AUTO Q AND A: Stink from the air conditioner
Question: I have a 1998 Jeep Grand Cherokee V8 with 127,000 miles. My air conditioner smells when I run the unit. The smell goes away when adding refrigerant, but comes back after a few weeks. I don't want to replace the evaporator core -- this i...
Question: I have a 1998 Jeep Grand Cherokee V8 with 127,000 miles. My air conditioner smells when I run the unit. The smell goes away when adding refrigerant, but comes back after a few weeks. I don't want to replace the evaporator core -- this is what may be the problem -- as this would be too costly for a car of this age. I tried spraying air freshener into the unit but again, it only helped for a few weeks. Can I blow air through the vents with a pressure hose? What options do I have, as the car still runs fine?
Answer: Spring must be here -- this is the first air-conditioning question of the season. If the smell is caused by mold, mildew and debris in the evaporator, check the water drain at the bottom of the housing. If this is blocked, water builds up in the housing and promotes decay of organic debris and causes odors. If the drain is clear, try an air conditioner deodorizing spray available at auto parts stores. With the vehicle warmed up and the air conditioning running on high/re-circulate, spray the deodorant down the fresh-air vents at the base of the windshield.
The entire system can be deodorized by professionals, even to the point of physically cleaning the evaporator and vents and using a special ionization machine to remove odors.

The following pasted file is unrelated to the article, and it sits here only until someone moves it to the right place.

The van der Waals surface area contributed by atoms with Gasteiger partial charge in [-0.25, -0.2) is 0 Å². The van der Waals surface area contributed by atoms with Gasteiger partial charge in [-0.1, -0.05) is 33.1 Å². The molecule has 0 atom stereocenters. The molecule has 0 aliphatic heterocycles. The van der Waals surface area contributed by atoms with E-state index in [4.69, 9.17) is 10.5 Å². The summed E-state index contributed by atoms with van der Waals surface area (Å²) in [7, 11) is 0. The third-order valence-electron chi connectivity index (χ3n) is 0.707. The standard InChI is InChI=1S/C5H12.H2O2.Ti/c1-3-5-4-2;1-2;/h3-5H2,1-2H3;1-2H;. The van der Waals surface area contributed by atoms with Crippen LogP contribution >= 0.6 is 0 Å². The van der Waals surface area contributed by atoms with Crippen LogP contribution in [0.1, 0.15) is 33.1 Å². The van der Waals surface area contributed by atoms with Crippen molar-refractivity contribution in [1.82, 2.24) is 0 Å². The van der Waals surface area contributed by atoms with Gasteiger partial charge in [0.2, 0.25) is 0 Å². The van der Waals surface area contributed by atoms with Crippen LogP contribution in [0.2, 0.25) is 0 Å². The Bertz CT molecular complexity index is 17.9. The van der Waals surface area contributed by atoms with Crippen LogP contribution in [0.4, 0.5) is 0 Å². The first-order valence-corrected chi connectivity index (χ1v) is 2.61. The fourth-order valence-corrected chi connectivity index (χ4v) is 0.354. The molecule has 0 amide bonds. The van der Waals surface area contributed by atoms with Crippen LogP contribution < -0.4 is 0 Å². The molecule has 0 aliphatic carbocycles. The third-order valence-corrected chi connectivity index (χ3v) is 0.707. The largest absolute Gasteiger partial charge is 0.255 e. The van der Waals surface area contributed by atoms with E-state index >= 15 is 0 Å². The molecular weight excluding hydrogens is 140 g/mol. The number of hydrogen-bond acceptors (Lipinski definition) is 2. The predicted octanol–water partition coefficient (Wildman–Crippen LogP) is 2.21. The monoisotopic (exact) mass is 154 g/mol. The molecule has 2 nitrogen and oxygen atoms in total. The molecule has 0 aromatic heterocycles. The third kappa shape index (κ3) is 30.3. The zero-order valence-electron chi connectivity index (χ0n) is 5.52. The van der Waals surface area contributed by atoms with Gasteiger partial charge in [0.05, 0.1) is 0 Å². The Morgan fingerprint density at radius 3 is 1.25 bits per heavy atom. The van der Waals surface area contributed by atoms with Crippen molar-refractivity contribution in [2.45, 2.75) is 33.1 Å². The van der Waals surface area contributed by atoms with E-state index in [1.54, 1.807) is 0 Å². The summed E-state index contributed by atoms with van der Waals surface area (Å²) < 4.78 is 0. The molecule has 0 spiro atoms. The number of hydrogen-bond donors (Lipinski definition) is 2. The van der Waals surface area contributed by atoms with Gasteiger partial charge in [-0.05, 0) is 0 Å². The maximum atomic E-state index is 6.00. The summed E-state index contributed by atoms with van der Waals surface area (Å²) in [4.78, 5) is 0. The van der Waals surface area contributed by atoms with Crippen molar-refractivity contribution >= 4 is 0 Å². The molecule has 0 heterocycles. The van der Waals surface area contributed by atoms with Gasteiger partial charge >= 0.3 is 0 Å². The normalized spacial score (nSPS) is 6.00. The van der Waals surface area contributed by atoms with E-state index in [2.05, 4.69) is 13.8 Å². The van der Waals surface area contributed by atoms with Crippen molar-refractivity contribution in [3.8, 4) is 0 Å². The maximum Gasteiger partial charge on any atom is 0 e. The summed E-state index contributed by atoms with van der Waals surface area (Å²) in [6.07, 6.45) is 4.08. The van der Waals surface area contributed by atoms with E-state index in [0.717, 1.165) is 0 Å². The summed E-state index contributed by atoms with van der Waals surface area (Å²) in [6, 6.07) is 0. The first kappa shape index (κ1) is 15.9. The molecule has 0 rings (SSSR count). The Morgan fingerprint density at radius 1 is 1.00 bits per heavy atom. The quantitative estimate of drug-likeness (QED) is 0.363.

I'm a bit concerned by the repeated adding of refrigerant. I'm OK with topping up the system as long as the refrigerant charge lasts the entire season. But if it doesn't, the system needs repair.
Q: My '93 Ford E250 has a 351 motor, runs well and has about 120,000 miles on it. However, it is very hard to start in damp weather after sitting overnight. The battery is good, it turns over OK and when the engine finally starts it belches a little smoke. Once it warms up it's fine. When it's cold outside, it starts just fine. Any ideas?
A: The most common cause of difficult starting in wet/damp weather is moisture penetrating some component in the secondary ignition system -- module, hall effect sensor, coil, spark plugs, cap, rotor or spark plug wires. If these components haven't been checked or replaced, start there. But don't overlook a faulty connection or sensors in the engine management system that could fool the electronic control module (ECM) into thinking the engine needs more fuel at start-up.
The simplest test is to check for spark at one of the spark plugs at your next overnight "damp" start. If there's no spark, it's something in the secondary ignition system. If there's spark, it's likely a sensor input to the ECM.
Q: I have a 1999 Honda Accord with 170,000 miles on it. My mechanic is saying to keep the engine running correctly it is a good practice to have the valves adjusted every 30,000 miles. Is this necessary? I have never had the valves adjusted. The engine runs fine and I do not hear any clickety-clack associated with valves being out of adjustment.
A: According to the maintenance schedule listed in my ALLDATA automotive database for both 4-cylinder and V-6 engines, Honda suggests valve adjustment at 30,000-mile intervals "only if noisy." Since the valves in your Honda aren't clickety-clacking, I don't think adjustment is necessary.
Speaking of valves, has the timing belt been replaced? Honda recommends 105,000-mile replacement intervals for both engines.